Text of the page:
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Im working with the splitting lemma right now and I don't understand it too much. If someone has that book and could help me complete the sketch in page 177, proof of 1.18) I would be very grateful.

the book can be found here also http://books.google.se/books?id=t6N_tOQhafoC&printsec=frontcover&hl=sv&source=gbs_atb#v=onepage&q&f=false

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The proof is long though not particularly hard: what part(s) exactly are being difficult to you? Why don't you write down in your question what have you done and where precisely you don't understand? –  DonAntonio Nov 21 '12 at 11:19
    
I dont know what they mean with "the diagram commutes" which means I dont really know how to use gf=0 and gh=id(A2). –  grendizer Nov 21 '12 at 11:44
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A diagram with a mesh with vertices $A,B,C,D$ surrounded by arrows $A\stackrel \alpha\to B\stackrel \beta\to C$ and $A\stackrel \gamma\to D\stackrel \delta\to C$ is said to commute if $\delta\circ \gamma =\beta\circ\alpha$. In the diagrams with short exact sequences, you have two such meshes; the condition just described shall hold for both meshes. –  Hagen von Eitzen Nov 21 '12 at 11:56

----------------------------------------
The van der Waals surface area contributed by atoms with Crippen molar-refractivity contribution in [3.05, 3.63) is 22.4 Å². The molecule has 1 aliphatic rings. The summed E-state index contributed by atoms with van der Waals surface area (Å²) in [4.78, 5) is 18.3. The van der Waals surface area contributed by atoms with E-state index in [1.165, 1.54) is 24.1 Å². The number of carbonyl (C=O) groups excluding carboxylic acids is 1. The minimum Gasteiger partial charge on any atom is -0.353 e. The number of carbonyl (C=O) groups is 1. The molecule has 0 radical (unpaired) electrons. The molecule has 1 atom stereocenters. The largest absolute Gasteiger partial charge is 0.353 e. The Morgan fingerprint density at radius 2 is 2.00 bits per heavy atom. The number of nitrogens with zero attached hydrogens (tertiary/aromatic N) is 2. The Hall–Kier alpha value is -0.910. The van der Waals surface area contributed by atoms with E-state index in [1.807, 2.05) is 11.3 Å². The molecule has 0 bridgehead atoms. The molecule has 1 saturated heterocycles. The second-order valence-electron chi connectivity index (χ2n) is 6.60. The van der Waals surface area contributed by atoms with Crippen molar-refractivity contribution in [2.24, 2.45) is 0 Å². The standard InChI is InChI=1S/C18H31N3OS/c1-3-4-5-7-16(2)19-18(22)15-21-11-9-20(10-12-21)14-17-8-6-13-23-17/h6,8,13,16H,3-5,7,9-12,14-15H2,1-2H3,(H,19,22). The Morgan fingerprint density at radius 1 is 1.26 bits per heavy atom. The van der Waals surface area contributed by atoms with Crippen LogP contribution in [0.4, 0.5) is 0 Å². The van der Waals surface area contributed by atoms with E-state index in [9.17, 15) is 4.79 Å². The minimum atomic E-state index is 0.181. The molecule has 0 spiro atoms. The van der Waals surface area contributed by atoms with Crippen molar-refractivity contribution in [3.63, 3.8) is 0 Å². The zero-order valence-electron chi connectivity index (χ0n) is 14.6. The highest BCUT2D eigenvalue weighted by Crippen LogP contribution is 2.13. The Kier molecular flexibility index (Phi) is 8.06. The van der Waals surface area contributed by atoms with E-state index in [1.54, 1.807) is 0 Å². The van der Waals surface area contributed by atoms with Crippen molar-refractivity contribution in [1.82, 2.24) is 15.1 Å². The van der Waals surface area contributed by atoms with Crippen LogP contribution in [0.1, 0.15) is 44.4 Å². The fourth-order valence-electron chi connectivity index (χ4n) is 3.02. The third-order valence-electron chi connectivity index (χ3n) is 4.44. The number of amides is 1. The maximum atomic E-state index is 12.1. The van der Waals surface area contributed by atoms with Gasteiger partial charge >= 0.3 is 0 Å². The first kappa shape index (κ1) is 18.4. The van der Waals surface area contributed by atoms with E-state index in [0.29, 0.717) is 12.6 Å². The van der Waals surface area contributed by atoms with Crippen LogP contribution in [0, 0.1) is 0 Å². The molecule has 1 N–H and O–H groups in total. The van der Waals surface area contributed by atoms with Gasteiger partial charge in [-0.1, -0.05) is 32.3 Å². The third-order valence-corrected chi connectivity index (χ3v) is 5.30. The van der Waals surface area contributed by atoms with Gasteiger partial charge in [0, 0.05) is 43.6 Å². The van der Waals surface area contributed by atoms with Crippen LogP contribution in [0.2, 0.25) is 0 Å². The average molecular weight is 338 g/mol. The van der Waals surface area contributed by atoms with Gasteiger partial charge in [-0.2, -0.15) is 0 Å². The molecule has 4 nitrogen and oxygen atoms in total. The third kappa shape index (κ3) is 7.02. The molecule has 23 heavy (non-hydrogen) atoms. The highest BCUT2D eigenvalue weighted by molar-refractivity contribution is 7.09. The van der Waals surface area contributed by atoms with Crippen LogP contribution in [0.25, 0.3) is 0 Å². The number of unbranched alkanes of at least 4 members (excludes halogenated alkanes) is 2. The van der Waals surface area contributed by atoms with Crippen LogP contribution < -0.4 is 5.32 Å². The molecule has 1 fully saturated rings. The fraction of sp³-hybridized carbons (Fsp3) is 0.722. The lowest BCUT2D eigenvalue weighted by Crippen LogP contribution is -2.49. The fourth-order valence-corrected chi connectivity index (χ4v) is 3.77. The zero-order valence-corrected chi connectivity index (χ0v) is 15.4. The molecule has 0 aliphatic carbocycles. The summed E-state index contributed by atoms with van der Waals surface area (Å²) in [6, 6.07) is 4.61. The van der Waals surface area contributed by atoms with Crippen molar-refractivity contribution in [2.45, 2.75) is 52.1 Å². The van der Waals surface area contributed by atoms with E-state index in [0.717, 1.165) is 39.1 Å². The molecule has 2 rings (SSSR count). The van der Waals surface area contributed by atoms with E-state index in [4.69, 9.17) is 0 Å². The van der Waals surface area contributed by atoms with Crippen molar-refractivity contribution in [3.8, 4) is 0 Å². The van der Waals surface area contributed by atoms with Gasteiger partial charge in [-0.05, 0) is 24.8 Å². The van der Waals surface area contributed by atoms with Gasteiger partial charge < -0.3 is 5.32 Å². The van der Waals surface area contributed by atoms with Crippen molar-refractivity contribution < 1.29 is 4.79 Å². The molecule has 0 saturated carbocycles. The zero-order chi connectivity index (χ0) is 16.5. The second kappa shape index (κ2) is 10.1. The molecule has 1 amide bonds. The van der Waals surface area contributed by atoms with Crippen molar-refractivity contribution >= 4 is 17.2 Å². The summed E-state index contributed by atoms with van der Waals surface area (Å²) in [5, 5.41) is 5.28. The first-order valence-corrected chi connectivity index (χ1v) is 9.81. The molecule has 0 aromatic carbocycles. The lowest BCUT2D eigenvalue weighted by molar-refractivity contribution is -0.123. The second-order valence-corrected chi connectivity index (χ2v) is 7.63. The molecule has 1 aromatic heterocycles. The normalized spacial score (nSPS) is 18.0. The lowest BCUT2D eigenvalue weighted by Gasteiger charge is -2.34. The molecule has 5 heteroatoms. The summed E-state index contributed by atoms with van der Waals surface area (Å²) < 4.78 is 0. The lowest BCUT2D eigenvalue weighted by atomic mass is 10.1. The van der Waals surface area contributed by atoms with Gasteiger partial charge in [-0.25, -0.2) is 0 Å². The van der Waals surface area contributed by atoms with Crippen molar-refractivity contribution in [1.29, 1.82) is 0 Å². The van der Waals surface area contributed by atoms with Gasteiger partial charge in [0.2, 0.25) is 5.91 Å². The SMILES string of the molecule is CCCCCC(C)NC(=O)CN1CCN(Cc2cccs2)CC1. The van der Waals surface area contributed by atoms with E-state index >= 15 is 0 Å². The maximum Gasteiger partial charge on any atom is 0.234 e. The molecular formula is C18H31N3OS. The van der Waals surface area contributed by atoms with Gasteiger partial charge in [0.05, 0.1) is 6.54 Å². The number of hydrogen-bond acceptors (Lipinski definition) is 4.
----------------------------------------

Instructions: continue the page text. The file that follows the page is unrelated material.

thanks. this is helpful. i will work with this as a startpoint. hopefully i´ll get things done. –  grendizer Nov 21 '12 at 12:47
    
@HagenvonEitzen Please consider converting your comment into an answer, so that this question gets removed from the unanswered tab. If you do so, it is helpful to post it to this chat room to make people aware of it (and attract some upvotes). For further reading upon the issue of too many unanswered questions, see here, here or here. –  Julian Kuelshammer Sep 14 '13 at 10:40

1 Answer 1

The real question was : Was does "the diagram commutes" mean?

A diagram with a mesh with vertices $A,B,C,D$ surrounded by arrows $A\stackrel \alpha\to B\stackrel \beta\to C$ and $A\stackrel \gamma\to D\stackrel \delta\to C$ is said to commute if $δ\circ γ=β\circ α$. In the diagrams with short exact sequences, you have two such meshes; the condition just described shall hold for both meshes.

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